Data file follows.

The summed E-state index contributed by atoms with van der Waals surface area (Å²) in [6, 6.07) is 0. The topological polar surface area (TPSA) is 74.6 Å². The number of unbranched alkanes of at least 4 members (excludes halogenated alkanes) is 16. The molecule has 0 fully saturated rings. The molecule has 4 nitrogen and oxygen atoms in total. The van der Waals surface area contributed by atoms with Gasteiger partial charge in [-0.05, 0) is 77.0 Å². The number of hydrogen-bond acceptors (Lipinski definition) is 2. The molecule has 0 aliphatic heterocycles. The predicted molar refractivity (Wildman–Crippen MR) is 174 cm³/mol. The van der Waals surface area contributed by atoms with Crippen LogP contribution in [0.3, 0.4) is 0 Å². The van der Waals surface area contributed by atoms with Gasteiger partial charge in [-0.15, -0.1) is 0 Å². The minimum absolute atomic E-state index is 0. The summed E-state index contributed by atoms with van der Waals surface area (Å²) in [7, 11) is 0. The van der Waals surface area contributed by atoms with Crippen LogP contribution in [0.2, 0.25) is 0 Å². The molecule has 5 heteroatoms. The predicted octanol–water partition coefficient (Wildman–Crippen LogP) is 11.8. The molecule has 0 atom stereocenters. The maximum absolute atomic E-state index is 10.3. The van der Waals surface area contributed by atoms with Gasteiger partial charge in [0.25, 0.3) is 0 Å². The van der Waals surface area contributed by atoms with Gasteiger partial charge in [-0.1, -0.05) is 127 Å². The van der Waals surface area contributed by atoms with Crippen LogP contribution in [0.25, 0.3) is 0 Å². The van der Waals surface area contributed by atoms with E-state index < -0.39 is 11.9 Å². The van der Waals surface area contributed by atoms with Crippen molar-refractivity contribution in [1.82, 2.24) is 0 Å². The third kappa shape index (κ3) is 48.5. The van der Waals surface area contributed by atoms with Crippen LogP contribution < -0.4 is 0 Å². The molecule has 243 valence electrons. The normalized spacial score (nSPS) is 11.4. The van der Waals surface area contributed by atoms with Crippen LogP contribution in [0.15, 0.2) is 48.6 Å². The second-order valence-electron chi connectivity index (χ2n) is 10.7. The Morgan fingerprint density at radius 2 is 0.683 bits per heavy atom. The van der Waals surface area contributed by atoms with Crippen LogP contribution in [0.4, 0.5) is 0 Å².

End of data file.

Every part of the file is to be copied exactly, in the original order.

The summed E-state index contributed by atoms with van der Waals surface area (Å²) in [6, 6.07) is 0. The topological polar surface area (TPSA) is 74.6 Å². The number of unbranched alkanes of at least 4 members (excludes halogenated alkanes) is 16. The molecule has 0 fully saturated rings. The molecule has 4 nitrogen and oxygen atoms in total. The van der Waals surface area contributed by atoms with Gasteiger partial charge in [-0.05, 0) is 77.0 Å². The number of hydrogen-bond acceptors (Lipinski definition) is 2. The molecule has 0 aliphatic heterocycles. The predicted molar refractivity (Wildman–Crippen MR) is 174 cm³/mol. The van der Waals surface area contributed by atoms with Crippen LogP contribution in [0.3, 0.4) is 0 Å². The van der Waals surface area contributed by atoms with Gasteiger partial charge in [-0.15, -0.1) is 0 Å². The minimum absolute atomic E-state index is 0. The summed E-state index contributed by atoms with van der Waals surface area (Å²) in [7, 11) is 0. The van der Waals surface area contributed by atoms with Crippen LogP contribution in [0.2, 0.25) is 0 Å². The molecule has 5 heteroatoms. The predicted octanol–water partition coefficient (Wildman–Crippen LogP) is 11.8. The molecule has 0 atom stereocenters. The maximum absolute atomic E-state index is 10.3. The van der Waals surface area contributed by atoms with Gasteiger partial charge in [0.25, 0.3) is 0 Å². The van der Waals surface area contributed by atoms with Gasteiger partial charge in [-0.1, -0.05) is 127 Å². The van der Waals surface area contributed by atoms with Crippen LogP contribution in [0.25, 0.3) is 0 Å². The van der Waals surface area contributed by atoms with E-state index < -0.39 is 11.9 Å². The van der Waals surface area contributed by atoms with Crippen molar-refractivity contribution in [1.82, 2.24) is 0 Å². The third kappa shape index (κ3) is 48.5. The van der Waals surface area contributed by atoms with Crippen LogP contribution < -0.4 is 0 Å². The molecule has 243 valence electrons. The normalized spacial score (nSPS) is 11.4. The van der Waals surface area contributed by atoms with Crippen LogP contribution in [0.15, 0.2) is 48.6 Å². The second-order valence-electron chi connectivity index (χ2n) is 10.7. The Morgan fingerprint density at radius 2 is 0.683 bits per heavy atom. The van der Waals surface area contributed by atoms with Crippen LogP contribution in [0.4, 0.5) is 0 Å².